Did you know that Goodreads, the social media site for bookworms everywhere, has a program specifically for authors who want to promote their latest books? Even if you’re not a big fan of social media, it’s important to claim your Goodreads author account so that no one else does. But while you’re doing that, take a look around. Goodreads was recently acquired by Amazon, making it an even more powerful driver of sales and promotion.
Also remember this: If you’re a writer, you’re a reader. Goodreads was pretty much built for you. As a writer, you get all the benefits of using a social media network, and you don’t even have to add a lot of extra work to your already busy schedule. Goodreads lets you do what you do best: talk books!
Why Is Goodreads Especially Powerful For Writers?
Consider this: When you’re on Facebook and someone clicks “Like” on a post about your book, that person’s friends will see the Like on their timeline. But how many of those friends are readers? And how many of those readers are reading in your genre?
On Goodreads, you’ve got direct contact with your target audience. Readers on Goodreads tend to be prolific.
According to Forbes: “Goodreads is one of the primary tools on the Internet for book recommendations, particularly for active readers.”
In other words, these are serious book lovers. They read more passionately and more regularly than typical readers. That means they’re book evangelists; they’re powerful drivers of sales and trends.
When power-readers are looking for their next literary delight, chances are they’re going to poke around and see what their friends are reading and reviewing on Goodreads. And since Goodreads is now under the Amazon umbrella, it’s good to have Goodreads friends if you’re hoping for Amazon sales.
Who Can Join The Goodreads Author Program?
If you’re a writer published in book-length fiction, be sure to sign up for the Goodreads author program, which is different from its profiles for users who are not authors. While regular users get a profile page, Goodreads authors get a fan page, a profile page, and lots of fun marketing and advertising opportunities.
Any author with a book featured on the website of a major retailer (like Amazon) is welcome; in other words, whether you’re traditionally published, self-published, or publishing overseas, you can probably join the Goodreads author program.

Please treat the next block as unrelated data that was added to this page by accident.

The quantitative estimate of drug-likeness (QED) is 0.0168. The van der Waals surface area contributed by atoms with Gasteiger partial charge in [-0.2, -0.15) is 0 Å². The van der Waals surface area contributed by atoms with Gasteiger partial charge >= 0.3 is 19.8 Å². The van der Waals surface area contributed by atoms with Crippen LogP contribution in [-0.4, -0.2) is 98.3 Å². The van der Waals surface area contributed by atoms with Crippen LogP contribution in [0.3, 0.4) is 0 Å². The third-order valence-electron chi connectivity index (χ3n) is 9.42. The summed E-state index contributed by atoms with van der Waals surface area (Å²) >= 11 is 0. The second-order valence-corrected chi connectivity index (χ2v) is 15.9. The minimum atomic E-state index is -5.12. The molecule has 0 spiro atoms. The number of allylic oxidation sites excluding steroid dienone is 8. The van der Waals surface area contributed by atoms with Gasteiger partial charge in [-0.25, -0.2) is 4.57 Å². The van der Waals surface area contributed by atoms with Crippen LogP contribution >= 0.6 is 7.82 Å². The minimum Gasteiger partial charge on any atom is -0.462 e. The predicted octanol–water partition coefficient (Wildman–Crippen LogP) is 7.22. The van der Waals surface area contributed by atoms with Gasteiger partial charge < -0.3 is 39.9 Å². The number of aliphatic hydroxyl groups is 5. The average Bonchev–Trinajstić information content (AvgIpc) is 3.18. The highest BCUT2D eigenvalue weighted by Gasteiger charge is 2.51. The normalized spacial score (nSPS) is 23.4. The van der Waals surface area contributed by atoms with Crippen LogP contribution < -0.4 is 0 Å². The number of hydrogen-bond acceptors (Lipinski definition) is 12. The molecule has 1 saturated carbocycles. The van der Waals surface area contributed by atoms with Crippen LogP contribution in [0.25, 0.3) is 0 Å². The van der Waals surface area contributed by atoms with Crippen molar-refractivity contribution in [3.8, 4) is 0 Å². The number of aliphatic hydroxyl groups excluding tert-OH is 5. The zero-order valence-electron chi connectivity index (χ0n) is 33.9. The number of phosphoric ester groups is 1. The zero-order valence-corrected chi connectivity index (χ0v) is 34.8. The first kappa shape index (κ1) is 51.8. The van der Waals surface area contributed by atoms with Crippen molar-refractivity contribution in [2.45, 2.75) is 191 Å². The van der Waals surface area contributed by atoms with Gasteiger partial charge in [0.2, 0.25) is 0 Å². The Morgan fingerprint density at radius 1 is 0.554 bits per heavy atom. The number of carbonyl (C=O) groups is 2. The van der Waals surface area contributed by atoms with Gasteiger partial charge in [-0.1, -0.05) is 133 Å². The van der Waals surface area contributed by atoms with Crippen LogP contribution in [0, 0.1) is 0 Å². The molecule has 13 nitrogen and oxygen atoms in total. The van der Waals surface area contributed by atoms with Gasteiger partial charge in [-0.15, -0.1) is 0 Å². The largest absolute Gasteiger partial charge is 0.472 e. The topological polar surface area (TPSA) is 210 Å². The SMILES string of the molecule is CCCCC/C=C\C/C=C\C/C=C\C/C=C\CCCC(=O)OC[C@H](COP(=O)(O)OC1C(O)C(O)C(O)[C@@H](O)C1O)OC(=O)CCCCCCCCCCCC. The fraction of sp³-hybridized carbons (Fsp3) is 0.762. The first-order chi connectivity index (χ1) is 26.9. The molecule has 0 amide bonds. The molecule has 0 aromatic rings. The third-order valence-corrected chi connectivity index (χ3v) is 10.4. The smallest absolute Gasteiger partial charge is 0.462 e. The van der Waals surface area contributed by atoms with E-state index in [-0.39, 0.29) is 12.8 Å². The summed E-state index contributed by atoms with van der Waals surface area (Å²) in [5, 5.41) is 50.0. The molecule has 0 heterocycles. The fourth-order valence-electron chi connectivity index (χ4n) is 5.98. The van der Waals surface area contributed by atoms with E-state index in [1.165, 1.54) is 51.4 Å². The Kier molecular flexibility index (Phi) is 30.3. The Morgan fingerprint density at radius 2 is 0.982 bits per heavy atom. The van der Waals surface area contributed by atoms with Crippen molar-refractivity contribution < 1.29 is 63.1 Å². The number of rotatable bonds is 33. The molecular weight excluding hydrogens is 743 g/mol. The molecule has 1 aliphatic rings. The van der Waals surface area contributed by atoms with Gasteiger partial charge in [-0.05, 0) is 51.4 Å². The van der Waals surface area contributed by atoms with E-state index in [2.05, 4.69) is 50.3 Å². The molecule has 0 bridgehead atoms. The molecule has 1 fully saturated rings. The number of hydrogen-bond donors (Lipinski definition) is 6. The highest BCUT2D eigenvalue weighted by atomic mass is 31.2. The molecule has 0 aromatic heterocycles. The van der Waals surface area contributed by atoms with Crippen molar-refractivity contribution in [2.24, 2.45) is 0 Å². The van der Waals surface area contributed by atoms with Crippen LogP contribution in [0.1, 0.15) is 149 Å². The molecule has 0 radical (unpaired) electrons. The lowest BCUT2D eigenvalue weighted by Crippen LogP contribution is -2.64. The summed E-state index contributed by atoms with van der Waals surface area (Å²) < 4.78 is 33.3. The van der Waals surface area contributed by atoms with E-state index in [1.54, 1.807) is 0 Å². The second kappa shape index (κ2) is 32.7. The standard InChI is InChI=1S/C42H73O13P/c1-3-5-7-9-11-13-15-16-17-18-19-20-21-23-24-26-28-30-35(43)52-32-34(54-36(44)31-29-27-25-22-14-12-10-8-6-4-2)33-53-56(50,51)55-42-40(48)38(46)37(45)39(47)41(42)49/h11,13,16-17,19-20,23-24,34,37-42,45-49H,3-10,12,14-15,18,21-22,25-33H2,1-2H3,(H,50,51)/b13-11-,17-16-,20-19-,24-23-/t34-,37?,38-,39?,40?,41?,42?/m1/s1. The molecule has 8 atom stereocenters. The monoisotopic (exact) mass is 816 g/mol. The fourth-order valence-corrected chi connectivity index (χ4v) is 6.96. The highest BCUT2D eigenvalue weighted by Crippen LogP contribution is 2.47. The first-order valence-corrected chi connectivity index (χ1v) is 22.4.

Tip: Check out this Goodreads group specifically for self-published writers.
What Exactly Does The Goodreads Author Program Do For Writers?
Your Goodreads page is the hub of your life as an author; it’s all about who you’re reading and who’s reading you.
Along with using Goodreads to post and share book reviews, you can compel visitors to become fans by
- Uploading pictures or videos: Share additional cover art for overseas additions or shots from your research trip
- Syncing your blog posts: Set up your Goodreads page so the blog posts on a third-party site will automatically load into Goodreads. And you can manually post your Goodreads reviews to your personal blog just by grabbing a bit of code.
- Syncing your social network feeds: You can sync your Facebook or Twitter feed so that it automatically updates to Goodreads (and vice versa). It takes some research to do this, but it’s well worth the investment!
- Hosting contests: Organize book or other giveaways, which Goodreads can help promote to your fans and friends.
- Creating quizzes: Encourage participation by creating quizzes that focus on your book, related topics, or books in general
- Sharing your calendar: Publicize your upcoming speaking engagements or book signings.
- And more!
The more active you are on Goodreads, the better. To learn how to do these things, visit the Goodreads author program.
Here’s A Fantastic Video Overview Of The Goodreads Author Program
One Last Word About Goodreads
Let’s say you hate Facebook. You loathe Twitter.
Before lumping Goodreads into the same category as all of the other social networking sites, we urge you to give it a try. If you love books and can’t get enough of talking about them, reading them, and getting/giving recommendations, Goodreads won’t feel like social networking; it will just feel like you’re doing something you love. AND you’ll get the added benefit of meaningful promotion.
Photo by Lilian’s Pics via Flickr
QUESTION: Are you on Goodreads? What do you think?